338P - A conjoint analysis of willingness to pay to avoid metastatic breast cancer side effects

Date 29 September 2012
Event ESMO Congress 2012
Session Poster presentation I
Topics Bioethics, Legal, and Economic Issues
Breast Cancer, Metastatic
Presenter Deepa Lalla
Authors D. Lalla1, M. Brammer2, R. Carlton3, T. Bramley3, A. D'Souza4
  • 1Biometrics, Health Outcomes And Payer Support, Genentech/Roche, US-94080 - South San Francisco/US
  • 2Genentech/Roche, US-94080 - South San Francisco/US
  • 3Global Value Strategies, Xcenda, 34685 - Palm Harbor/US
  • 4Data Analytics, Xcenda, 34685 - Palm Harbor/US

Abstract

Background

Patients with metastatic breast cancer (MBC) are treated with a variety of regimens with differing side effect profiles. In addition to efficacy, side effect profile can be an important consideration in therapy choice. Conjoint analysis is a research method used to evaluate how trade-offs are made between different attributes. This study assessed the willingness to pay (WTP) to avoid side effects related to MBC treatment using conjoint analysis. The WTP thus informs clinicians of patients' preferences and which side effects they are most desirous of avoiding.

Methods

An online, self-administered survey of MBC patients in the US was conducted. The survey was fielded with a sample of adult female patients with a diagnosis of MBC. Key variables (attributes) included in the analysis and with levels described in lay terms were: Alopecia, Diarrhea, Fatigue, Pain, Nausea, Neuropathy, Neutropenia and Out of pocket costs. 15 scenarios (choice-based conjoint questions) were presented where patients selected the most preferred therapy. Each therapy was described with three distinct variables. The choices of variables for each therapy included two side effects and an out of pocket price. The survey also collected information on prior treatment regimens, previous side effect history, and demographics.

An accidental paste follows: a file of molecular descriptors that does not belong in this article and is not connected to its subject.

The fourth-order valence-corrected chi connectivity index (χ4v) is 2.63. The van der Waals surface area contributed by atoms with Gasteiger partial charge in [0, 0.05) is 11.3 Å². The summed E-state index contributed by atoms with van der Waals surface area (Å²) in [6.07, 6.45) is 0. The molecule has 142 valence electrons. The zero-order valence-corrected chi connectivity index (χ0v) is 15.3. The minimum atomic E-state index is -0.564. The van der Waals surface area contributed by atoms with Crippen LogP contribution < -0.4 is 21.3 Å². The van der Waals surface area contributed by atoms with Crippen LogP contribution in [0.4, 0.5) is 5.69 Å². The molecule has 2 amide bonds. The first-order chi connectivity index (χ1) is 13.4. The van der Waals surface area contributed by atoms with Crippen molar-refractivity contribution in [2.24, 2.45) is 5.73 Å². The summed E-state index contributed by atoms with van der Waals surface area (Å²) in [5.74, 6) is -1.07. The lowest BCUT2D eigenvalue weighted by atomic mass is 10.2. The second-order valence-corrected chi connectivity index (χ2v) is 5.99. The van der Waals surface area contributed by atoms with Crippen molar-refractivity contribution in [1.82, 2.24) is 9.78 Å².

Results

There were 298 responses. Most respondents were white (84%), married (57%) over 40 years of age (86%), and had private insurance (57%). MBC patients were willing to pay $3,894 to avoid severe diarrhea, $3,479 to avoid being hospitalized due to infection, $3,211 to avoid severe nausea, $2,764 to avoid severe tingling in hands and feet, $2,652 to avoid severe fatigue, $1,853 to avoid obvious hair loss and $1,458 to avoid severe pain. The most important attributes when selecting a therapy for MBC in terms of average utility were neutropenia, diarrhea and nausea.

Conclusions

Patients most highly value the avoidance of diarrhea, neutropenia, and nausea with MBC treatment regimens. These are common side effects seen in many regimens used for treatment of MBC. This information can aid clinical decision making when selecting between MBC treatment options. Treatment regimens providing clinical efficacy while decreasing or eliminating key side effects would be an important choice to consider.

Disclosure

D. Lalla: Dr. Lalla is an employee of Genentech, which funded this analysis.

M. Brammer: Dr. Brammer is an employee of Genentech, which funded this analysis.

R. Carlton: Dr. Carlton is an employee of Xcenda, which received funding from Genentech to conduct this analysis.

T. Bramley: Dr. Bramley is an employee of Xcenda, which received funding from Genentech to conduct this analysis.

A. D'Souza: Dr. D'Souza is an employee of Xcenda, which received funding from Genentech to conduct this anaysis.